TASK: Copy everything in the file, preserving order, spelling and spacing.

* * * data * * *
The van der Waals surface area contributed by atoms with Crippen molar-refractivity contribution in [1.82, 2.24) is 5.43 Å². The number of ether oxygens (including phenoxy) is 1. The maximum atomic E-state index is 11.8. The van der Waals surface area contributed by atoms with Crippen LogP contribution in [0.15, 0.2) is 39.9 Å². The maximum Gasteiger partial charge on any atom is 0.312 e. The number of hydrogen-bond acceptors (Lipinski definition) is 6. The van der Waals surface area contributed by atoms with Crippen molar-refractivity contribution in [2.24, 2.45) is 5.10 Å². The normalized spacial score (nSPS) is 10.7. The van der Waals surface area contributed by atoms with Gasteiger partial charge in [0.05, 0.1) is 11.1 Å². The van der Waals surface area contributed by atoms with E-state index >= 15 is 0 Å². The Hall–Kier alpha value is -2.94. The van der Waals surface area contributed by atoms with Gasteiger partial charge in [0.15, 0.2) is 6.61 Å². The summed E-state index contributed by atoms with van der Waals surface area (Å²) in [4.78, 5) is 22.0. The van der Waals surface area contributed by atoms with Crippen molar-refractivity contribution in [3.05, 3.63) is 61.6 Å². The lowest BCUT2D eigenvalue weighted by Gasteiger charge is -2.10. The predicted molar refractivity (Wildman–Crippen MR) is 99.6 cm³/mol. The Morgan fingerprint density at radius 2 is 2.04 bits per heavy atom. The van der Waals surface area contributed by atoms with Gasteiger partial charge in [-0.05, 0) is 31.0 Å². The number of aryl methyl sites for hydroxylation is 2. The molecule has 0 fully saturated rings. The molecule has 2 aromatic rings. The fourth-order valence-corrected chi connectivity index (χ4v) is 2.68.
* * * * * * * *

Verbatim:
The van der Waals surface area contributed by atoms with Crippen molar-refractivity contribution in [1.82, 2.24) is 5.43 Å². The number of ether oxygens (including phenoxy) is 1. The maximum atomic E-state index is 11.8. The van der Waals surface area contributed by atoms with Crippen LogP contribution in [0.15, 0.2) is 39.9 Å². The maximum Gasteiger partial charge on any atom is 0.312 e. The number of hydrogen-bond acceptors (Lipinski definition) is 6. The van der Waals surface area contributed by atoms with Crippen molar-refractivity contribution in [2.24, 2.45) is 5.10 Å². The normalized spacial score (nSPS) is 10.7. The van der Waals surface area contributed by atoms with Gasteiger partial charge in [0.05, 0.1) is 11.1 Å². The van der Waals surface area contributed by atoms with E-state index >= 15 is 0 Å². The Hall–Kier alpha value is -2.94. The van der Waals surface area contributed by atoms with Gasteiger partial charge in [0.15, 0.2) is 6.61 Å². The summed E-state index contributed by atoms with van der Waals surface area (Å²) in [4.78, 5) is 22.0. The van der Waals surface area contributed by atoms with Crippen molar-refractivity contribution in [3.05, 3.63) is 61.6 Å². The lowest BCUT2D eigenvalue weighted by Gasteiger charge is -2.10. The predicted molar refractivity (Wildman–Crippen MR) is 99.6 cm³/mol. The Morgan fingerprint density at radius 2 is 2.04 bits per heavy atom. The van der Waals surface area contributed by atoms with Gasteiger partial charge in [-0.05, 0) is 31.0 Å². The number of aryl methyl sites for hydroxylation is 2. The molecule has 0 fully saturated rings. The molecule has 2 aromatic rings. The fourth-order valence-corrected chi connectivity index (χ4v) is 2.68.